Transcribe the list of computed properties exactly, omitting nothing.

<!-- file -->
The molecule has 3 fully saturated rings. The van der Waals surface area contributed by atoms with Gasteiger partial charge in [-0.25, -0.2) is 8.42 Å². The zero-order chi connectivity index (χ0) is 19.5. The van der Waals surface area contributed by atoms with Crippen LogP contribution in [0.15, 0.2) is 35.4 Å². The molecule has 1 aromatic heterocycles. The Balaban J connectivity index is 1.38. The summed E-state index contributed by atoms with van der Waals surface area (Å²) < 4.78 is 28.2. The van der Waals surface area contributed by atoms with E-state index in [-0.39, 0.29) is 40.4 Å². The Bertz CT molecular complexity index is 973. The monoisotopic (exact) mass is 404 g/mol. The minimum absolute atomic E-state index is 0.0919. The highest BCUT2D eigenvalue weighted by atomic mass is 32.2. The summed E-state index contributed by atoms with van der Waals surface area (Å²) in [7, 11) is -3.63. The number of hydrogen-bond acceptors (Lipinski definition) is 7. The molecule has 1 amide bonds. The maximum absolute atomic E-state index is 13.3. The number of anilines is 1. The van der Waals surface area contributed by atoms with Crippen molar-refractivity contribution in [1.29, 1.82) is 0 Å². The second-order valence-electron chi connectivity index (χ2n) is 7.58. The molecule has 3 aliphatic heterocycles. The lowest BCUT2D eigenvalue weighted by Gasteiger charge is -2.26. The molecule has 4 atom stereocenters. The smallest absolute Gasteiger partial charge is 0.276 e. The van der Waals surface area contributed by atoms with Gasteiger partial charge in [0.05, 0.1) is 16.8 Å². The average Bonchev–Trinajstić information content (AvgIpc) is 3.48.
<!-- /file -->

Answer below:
The molecule has 3 fully saturated rings. The van der Waals surface area contributed by atoms with Gasteiger partial charge in [-0.25, -0.2) is 8.42 Å². The zero-order chi connectivity index (χ0) is 19.5. The van der Waals surface area contributed by atoms with Crippen LogP contribution in [0.15, 0.2) is 35.4 Å². The molecule has 1 aromatic heterocycles. The Balaban J connectivity index is 1.38. The summed E-state index contributed by atoms with van der Waals surface area (Å²) < 4.78 is 28.2. The van der Waals surface area contributed by atoms with E-state index in [-0.39, 0.29) is 40.4 Å². The Bertz CT molecular complexity index is 973. The monoisotopic (exact) mass is 404 g/mol. The minimum absolute atomic E-state index is 0.0919. The highest BCUT2D eigenvalue weighted by atomic mass is 32.2. The summed E-state index contributed by atoms with van der Waals surface area (Å²) in [7, 11) is -3.63. The number of hydrogen-bond acceptors (Lipinski definition) is 7. The molecule has 1 amide bonds. The maximum absolute atomic E-state index is 13.3. The number of anilines is 1. The van der Waals surface area contributed by atoms with Crippen molar-refractivity contribution in [1.29, 1.82) is 0 Å². The second-order valence-electron chi connectivity index (χ2n) is 7.58. The molecule has 3 aliphatic heterocycles. The lowest BCUT2D eigenvalue weighted by Gasteiger charge is -2.26. The molecule has 4 atom stereocenters. The smallest absolute Gasteiger partial charge is 0.276 e. The van der Waals surface area contributed by atoms with Gasteiger partial charge in [0.05, 0.1) is 16.8 Å². The average Bonchev–Trinajstić information content (AvgIpc) is 3.48.